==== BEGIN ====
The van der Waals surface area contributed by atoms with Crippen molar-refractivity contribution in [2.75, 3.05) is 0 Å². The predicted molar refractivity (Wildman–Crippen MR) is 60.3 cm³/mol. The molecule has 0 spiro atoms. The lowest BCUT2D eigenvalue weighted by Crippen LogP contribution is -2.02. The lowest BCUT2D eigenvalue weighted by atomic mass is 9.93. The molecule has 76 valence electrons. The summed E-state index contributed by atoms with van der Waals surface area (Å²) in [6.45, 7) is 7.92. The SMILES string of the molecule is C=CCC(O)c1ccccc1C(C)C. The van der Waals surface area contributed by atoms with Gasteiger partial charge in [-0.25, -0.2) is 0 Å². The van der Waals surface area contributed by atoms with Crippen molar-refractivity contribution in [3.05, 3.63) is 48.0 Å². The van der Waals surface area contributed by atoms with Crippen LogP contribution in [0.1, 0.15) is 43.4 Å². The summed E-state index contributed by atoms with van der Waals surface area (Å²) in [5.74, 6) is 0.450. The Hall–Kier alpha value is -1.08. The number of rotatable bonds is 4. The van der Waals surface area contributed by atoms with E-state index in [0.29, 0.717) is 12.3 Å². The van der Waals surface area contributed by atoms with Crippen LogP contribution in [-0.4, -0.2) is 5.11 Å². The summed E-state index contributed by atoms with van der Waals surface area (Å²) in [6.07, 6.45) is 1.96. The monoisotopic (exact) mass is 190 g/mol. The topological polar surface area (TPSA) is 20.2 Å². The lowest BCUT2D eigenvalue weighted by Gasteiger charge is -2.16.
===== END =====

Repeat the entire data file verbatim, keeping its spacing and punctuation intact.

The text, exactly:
The van der Waals surface area contributed by atoms with Crippen molar-refractivity contribution in [2.75, 3.05) is 0 Å². The predicted molar refractivity (Wildman–Crippen MR) is 60.3 cm³/mol. The molecule has 0 spiro atoms. The lowest BCUT2D eigenvalue weighted by Crippen LogP contribution is -2.02. The lowest BCUT2D eigenvalue weighted by atomic mass is 9.93. The molecule has 76 valence electrons. The summed E-state index contributed by atoms with van der Waals surface area (Å²) in [6.45, 7) is 7.92. The SMILES string of the molecule is C=CCC(O)c1ccccc1C(C)C. The van der Waals surface area contributed by atoms with Gasteiger partial charge in [-0.25, -0.2) is 0 Å². The van der Waals surface area contributed by atoms with Crippen molar-refractivity contribution in [3.05, 3.63) is 48.0 Å². The van der Waals surface area contributed by atoms with Crippen LogP contribution in [0.1, 0.15) is 43.4 Å². The summed E-state index contributed by atoms with van der Waals surface area (Å²) in [5.74, 6) is 0.450. The Hall–Kier alpha value is -1.08. The number of rotatable bonds is 4. The van der Waals surface area contributed by atoms with E-state index in [0.29, 0.717) is 12.3 Å². The van der Waals surface area contributed by atoms with Crippen LogP contribution in [-0.4, -0.2) is 5.11 Å². The summed E-state index contributed by atoms with van der Waals surface area (Å²) in [6.07, 6.45) is 1.96. The monoisotopic (exact) mass is 190 g/mol. The topological polar surface area (TPSA) is 20.2 Å². The lowest BCUT2D eigenvalue weighted by Gasteiger charge is -2.16.